December 1, 2020

The Niche

Knoepfler lab stem cell blog

Right To Try law has a big loophole that’s an opening for bad actors

Young man rides piggyback on an old manThere appears to be a big, risky loophole in the relatively new national Right To Try law.

Some folks apparently anticipated this problem long ago, but I think most of us weren’t aware of it. Update: More specifically, some law and policy experts were writing about this and other potential loopholes in 2018. I recommend this piece from Beth Roxland and Elisa A. Hurley on the The PRIM&R blog.

What’s the deal?

It seems to be a case of what I would call piggybacking that could be a big opening for what the FDA has labelled “bad actors” including certain unproven stem cell clinics.

Keep in mind that the apparent core safety mechanism of this national Right to Try law is the requirement for an existing FDA-cleared investigational new drug (IND) and Phase I data.

That means that the national Right to Try law includes a strict requirement for the treating physician or team to have such a cleared IND and Phase I trial data, right?

Actually, it doesn’t.

The reality of this law instead seems to be that the treating physicians doing a RTT program actually do not need a cleared IND or Phase I data. It is the drug that they propose to use that has to have a cleared IND and have Phase I data.

This isn’t a trivial distinction.

It means that while one specific research team may have done all the work to get the cleared IND and run a Phase I trial, someone entirely different, perhaps in some cases even an individual doctor with no experience in using the investigational drug or even in the general area of the clinical research or the type of medicine needed for the specific patients, could then in theory use the same drug themselves on patients in a RTT context.

So, for example, if a Chicago research team has developed “Drug X” (a kind of autologous stem cells, let’s say) that is part of an IND cleared program and has Phase I data, then an entirely different group that we’ll call the New York team may be eligible for RTT use of Drug X.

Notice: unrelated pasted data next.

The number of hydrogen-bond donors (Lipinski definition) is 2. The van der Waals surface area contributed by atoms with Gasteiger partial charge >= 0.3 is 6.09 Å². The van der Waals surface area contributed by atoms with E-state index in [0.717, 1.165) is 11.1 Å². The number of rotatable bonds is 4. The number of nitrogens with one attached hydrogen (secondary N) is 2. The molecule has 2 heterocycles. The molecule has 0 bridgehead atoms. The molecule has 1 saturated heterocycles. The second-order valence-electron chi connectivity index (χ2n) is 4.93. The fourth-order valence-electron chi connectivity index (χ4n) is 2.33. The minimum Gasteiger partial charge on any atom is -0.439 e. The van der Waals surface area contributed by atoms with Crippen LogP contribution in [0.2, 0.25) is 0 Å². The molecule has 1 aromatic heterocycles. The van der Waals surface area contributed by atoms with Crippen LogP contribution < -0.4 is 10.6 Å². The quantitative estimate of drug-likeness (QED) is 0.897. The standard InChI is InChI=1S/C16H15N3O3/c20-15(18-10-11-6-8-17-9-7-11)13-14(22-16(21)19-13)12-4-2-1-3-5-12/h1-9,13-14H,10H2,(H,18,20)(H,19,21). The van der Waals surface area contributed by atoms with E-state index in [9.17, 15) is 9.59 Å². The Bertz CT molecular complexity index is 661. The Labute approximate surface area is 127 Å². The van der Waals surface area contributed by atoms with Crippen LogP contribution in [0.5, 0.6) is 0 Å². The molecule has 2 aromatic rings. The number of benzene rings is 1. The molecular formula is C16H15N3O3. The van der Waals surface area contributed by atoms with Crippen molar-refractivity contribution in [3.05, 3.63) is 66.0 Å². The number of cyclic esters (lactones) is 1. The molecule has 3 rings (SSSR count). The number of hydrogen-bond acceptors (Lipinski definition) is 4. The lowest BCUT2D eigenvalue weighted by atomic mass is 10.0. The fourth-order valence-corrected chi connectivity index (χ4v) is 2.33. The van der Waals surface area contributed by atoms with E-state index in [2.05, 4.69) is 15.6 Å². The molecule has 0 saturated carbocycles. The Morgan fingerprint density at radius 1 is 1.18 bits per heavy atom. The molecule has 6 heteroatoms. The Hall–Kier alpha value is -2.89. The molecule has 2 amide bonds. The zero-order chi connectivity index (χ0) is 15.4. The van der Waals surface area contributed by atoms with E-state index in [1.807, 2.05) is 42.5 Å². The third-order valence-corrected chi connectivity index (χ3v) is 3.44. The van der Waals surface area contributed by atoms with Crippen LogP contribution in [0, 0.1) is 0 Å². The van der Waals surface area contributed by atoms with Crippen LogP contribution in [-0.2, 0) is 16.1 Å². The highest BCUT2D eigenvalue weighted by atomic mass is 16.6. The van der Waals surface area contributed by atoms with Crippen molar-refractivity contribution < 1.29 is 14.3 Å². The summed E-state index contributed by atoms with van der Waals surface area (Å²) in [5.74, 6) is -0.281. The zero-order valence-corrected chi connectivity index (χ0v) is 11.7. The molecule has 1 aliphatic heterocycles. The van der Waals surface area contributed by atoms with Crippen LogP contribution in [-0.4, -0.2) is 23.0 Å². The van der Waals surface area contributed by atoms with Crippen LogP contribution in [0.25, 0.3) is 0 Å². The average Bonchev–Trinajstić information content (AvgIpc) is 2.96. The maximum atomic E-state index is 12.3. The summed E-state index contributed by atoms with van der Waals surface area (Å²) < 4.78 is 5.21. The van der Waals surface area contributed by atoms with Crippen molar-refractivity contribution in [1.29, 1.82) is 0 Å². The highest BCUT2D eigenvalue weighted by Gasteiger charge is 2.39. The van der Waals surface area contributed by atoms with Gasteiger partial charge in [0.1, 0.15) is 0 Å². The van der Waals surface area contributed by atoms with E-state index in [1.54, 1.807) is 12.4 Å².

And that New York team or doctor could be just about anybody.

As long as the New York doctor is licensed and in good standing in their state, from a national RTT perspective it doesn’t seem to matter who they are, their training, or anything else. Apparently the national RTT law defines eligible patients and eligible drugs, but has little to say about what it means to be an eligible doctor or research program. (State RTT laws are somewhat different.)

This is the big risky loophole in the law, perhaps an intentional one.

I asked FDA and biologics regulatory oversight expert Professor Patti Zettler from The Ohio State University Moritz College of Law for her thoughts on this potential loophole and gave her the hypothetical example of an investigational bone marrow drug product being used in RTT:

“In general, it is correct that, under the federal law, to be eligible for “right to try,” an investigational drug must be one for which a Phase 1 trial is complete and one that is subject to an active IND and is actively under development. The law does not say that the person or entity providing the drug for right to try must be the same as the person or entity holding the IND or conducting the clinical trials.